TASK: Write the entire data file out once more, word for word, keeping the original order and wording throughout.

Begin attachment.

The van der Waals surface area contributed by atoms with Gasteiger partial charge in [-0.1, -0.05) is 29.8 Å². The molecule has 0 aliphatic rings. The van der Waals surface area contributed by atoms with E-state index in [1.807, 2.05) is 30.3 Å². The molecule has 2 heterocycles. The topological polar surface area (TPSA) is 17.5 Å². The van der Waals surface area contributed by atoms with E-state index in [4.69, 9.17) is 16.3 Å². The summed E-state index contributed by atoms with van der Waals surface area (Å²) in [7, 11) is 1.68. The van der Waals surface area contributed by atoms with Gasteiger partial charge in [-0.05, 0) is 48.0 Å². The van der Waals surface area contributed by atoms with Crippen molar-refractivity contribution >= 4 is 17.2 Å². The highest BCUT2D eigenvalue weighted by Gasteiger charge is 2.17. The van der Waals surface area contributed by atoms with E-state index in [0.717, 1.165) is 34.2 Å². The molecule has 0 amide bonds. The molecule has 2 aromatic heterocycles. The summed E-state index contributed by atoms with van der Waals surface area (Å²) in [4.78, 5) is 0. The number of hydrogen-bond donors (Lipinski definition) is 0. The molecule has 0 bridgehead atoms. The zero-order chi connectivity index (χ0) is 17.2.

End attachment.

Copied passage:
The van der Waals surface area contributed by atoms with Gasteiger partial charge in [-0.1, -0.05) is 29.8 Å². The molecule has 0 aliphatic rings. The van der Waals surface area contributed by atoms with E-state index in [1.807, 2.05) is 30.3 Å². The molecule has 2 heterocycles. The topological polar surface area (TPSA) is 17.5 Å². The van der Waals surface area contributed by atoms with E-state index in [4.69, 9.17) is 16.3 Å². The summed E-state index contributed by atoms with van der Waals surface area (Å²) in [7, 11) is 1.68. The van der Waals surface area contributed by atoms with Gasteiger partial charge in [-0.05, 0) is 48.0 Å². The van der Waals surface area contributed by atoms with Crippen molar-refractivity contribution >= 4 is 17.2 Å². The highest BCUT2D eigenvalue weighted by Gasteiger charge is 2.17. The van der Waals surface area contributed by atoms with E-state index in [0.717, 1.165) is 34.2 Å². The molecule has 0 amide bonds. The molecule has 2 aromatic heterocycles. The summed E-state index contributed by atoms with van der Waals surface area (Å²) in [4.78, 5) is 0. The number of hydrogen-bond donors (Lipinski definition) is 0. The molecule has 0 bridgehead atoms. The zero-order chi connectivity index (χ0) is 17.2.